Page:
Australopithecus’ ancient human relatives’ walk like humans, but climb like monkeys’

Lordosis is (among other things) forward flexion of the lumbar spine, and of the lumbar spine, and is usually used to denote the major adaptations of bipedalism, and bipedal walking.

With a more complete spine and excellent fossil condition, new study finds that lordosis A. sediba That’s actually clearer than the others Australopithecus that we have found and that the spinal curvature is only surpassed by the curvature found in the spine of a 1.6 million year old Turkana boy, gay guest of honor From Kenya, and in some modern humans.

The presence of lordosis and other features of the spine is an obvious adaptation to walking on two legs, but other features, such as a large, upward-pointing transverse process, suggest strong muscles of the trunk, perhaps for climbing and climbing. live in the living space. ,” said Gabriel Russo, professor of evolutionary anthropology at Stony University. Brooke and co-author of the new study, “Trees.”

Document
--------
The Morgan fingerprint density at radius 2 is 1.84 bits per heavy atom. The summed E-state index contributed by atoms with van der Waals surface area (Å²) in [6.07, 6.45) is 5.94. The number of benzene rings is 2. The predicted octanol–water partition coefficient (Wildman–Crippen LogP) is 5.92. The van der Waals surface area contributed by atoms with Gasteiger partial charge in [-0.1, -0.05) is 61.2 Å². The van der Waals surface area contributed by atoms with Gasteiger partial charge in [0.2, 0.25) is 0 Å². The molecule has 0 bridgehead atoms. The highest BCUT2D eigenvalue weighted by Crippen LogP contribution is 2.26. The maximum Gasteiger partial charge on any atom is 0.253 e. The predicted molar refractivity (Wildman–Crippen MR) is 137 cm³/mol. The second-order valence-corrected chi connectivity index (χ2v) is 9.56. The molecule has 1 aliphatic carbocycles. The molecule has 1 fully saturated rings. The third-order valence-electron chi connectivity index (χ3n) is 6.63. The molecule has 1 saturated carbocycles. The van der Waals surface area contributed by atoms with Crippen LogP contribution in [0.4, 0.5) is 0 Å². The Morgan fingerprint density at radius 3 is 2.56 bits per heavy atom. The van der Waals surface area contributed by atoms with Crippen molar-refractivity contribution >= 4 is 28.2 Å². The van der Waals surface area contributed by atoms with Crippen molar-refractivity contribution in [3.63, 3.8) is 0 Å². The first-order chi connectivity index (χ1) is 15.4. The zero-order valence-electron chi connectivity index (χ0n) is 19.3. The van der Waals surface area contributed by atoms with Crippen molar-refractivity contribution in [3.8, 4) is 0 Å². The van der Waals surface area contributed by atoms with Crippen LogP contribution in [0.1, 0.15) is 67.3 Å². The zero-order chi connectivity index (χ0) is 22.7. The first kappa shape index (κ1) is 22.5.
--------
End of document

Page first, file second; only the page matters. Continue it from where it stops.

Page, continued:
A strong ascending transverse process or transverse process usually refers to strong pectoral muscles, as seen in great apes. “When combined with other parts of the anatomy of the torso, that is indicative A. sediba “A clear adaptation for climbing,” said Shahid Nala, a professor at the University of Johannesburg and the University of Wits who specializes in the rib cage and researcher on the new study.

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